Different types of yoga: A guide to find the right yoga style for you

which yoga style should I choose a guide to the different yoga styles

There are many different yoga styles these days and there are new styles popping up every year it seems.  When doing research for this blog I came across yoga styles I haven’t even heard of before. There is Vinyasa yoga, Bikram yoga, Iyengar yoga, Aerial yoga and so on. You can almost take a word and put yoga behind it, throw it in google, and there is a chance something will pop up. But isn’t yoga essentially all the same?

Related: https://petrianne.yoga/from-ancient-india-to-hollywood-a-brief-history-of-yoga/

In this blog I will guide you through the most common yoga styles, so I excluded yoga styles starting with an alcoholic beverage or animal before the word ‘yoga’ (like beer yoga and goat yoga). I agree, it can be confusing and a bit overwhelming to pick a yoga style if you want to start your yoga journey with so many different styles to choose from. Here is my breakdown of the main styles of yoga, oriented towards the physical side of the practice, and some tips to find the right one for you.

Four primairy types of yoga

In my first blog I talked about how yoga is much more then only the physical practice. Essentially there are four primary types of yoga:

  • Karma yoga: selfless action for the good of others (like Mother Theresa’s work).
  • Bhakti yoga: the yoga of devotion. Forms of this path include prayer, chanting, singing dancing. You might have heared of Kirtan, which is singing mantra’s with a group of people. If you haven’t done that before I definitely recommend it.
  • Jnana yoga: the yoga of intellect and wisdom. So studying the old scriptures, but also a study of yourself self.
  • Raja yoga: the ‘Royal’ yoga. This one was added later and is a combination of the other three mentioned above, while integrating the ‘Eight Limbs of yoga’. Hatha yoga is included in this path, as it is a combination of the third and the fourth limb of yoga, which are yoga Asana (the postures) and Pranayama (breathwork). All the other yoga types are originated from Hatha yoga, which is the oldest yoga style.

Back to physical yoga

Like I mentioned, the pioneers of bringing yoga to the western world each had their own style of yoga but the essence is the same. That is the beauty of yoga. No person is the same, so it only makes sense that there are different styles of yoga. All roads lead to Rome, right? Meaning with Rome that the goal of yoga is much bigger than asana (the postures). The goal is becoming a happier and healthier human being.

The different yoga styles explained

Hatha Yoga

The general opinion in the west is that this is more of an ‘easy’ yoga style. However, the original Hatha yoga can be very challenging. If you go to a Hatha class in the west expect an accessible class combining posture and breath. The class will be slow paced and the postures will be held for a few seconds so you can get really into the posture. The poses are done independently, although you can also see some poses being repeated into sets. In this way, form and precision of the poses becomes a focus so you can find stillness. Stillness in the body and stillness in the mind. It is a very broad yoga style that can vary greatly depending on the teacher.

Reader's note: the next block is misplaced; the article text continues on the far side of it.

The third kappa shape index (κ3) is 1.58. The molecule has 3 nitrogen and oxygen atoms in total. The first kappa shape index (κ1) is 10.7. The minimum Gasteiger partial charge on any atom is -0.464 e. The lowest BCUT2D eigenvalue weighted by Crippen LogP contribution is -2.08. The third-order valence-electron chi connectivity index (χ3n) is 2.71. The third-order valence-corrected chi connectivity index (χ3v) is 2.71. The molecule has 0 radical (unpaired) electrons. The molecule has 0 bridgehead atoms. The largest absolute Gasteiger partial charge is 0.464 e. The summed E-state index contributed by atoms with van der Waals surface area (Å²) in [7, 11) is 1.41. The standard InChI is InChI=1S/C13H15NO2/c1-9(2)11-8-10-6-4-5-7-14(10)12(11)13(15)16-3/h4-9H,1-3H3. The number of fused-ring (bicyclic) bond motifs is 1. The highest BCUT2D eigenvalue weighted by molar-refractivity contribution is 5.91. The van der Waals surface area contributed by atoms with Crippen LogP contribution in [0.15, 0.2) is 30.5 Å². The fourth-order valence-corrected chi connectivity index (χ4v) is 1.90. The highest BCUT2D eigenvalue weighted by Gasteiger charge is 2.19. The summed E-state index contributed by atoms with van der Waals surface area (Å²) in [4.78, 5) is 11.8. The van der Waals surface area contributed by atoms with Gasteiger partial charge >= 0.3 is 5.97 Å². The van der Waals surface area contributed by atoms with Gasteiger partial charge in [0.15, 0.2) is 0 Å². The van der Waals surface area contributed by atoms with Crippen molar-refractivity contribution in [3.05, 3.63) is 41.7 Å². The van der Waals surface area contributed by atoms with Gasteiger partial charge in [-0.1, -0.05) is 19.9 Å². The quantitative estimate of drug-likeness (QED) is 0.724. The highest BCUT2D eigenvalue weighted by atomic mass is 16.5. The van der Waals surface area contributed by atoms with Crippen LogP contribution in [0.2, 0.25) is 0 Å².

• There is enough time to explore the different postures.
  • Slow paced so you can keep focusing on your breath and movement.
  • Focus on alignment.
  • Learning the fundamentals of yoga


  • You never know what you’re going to get yourself into.
  • It can vary greatly from teacher to teacher.

My experience

I only have good things to say about this yoga style. It was the very first class I joined over 10 years ago and Hatha yoga made me fall in love with yoga. No surprise this is also the style that I got my teacher training certificate in. I love how with Hatha yoga you have the time to get into the poses. Going slow, building strength and finding balance. The only downside is that it can depend greatly on the teacher, but that counts for every yoga style you will try.

hatha yoga class different yoga styles explained

Ashtanga Yoga

As you can read in my blog about the history of yoga, Ashtanga yoga is founded by Sri K. Pattabhi Jois. It is a fixed series of postures practiced in the same way and in the same order, every time. There are different series but you will likely be practicing ‘The Primary series’. I will not go into detail about the different series but if you are reading this and are practicing ‘The intermediate series’ or even T’he Avanced series’, please send me a message! Ok. Back to ‘The Primary series’.  It consists of Sun Salutation A, Sun Salutation B, a standing sequence, and a closing sequence. The postures synchronize breath with movement. It is a fast-paced and intense style of yoga. The different postures are ‘glued’ together by moving through a ‘Vinyasa’ which is a set of postures, therefore you are in constant movement from one pose to the next and it can be quite demanding. Ashtanga yoga has a reputation of being hardcore but this is often because people tend to forget to listen to their body and thus pushing themselves too much. In Ashtanga (and this counts for every yoga style) there is always room to adapt. It is YOUR practice.

There are two different kinds of Ashtanga yoga: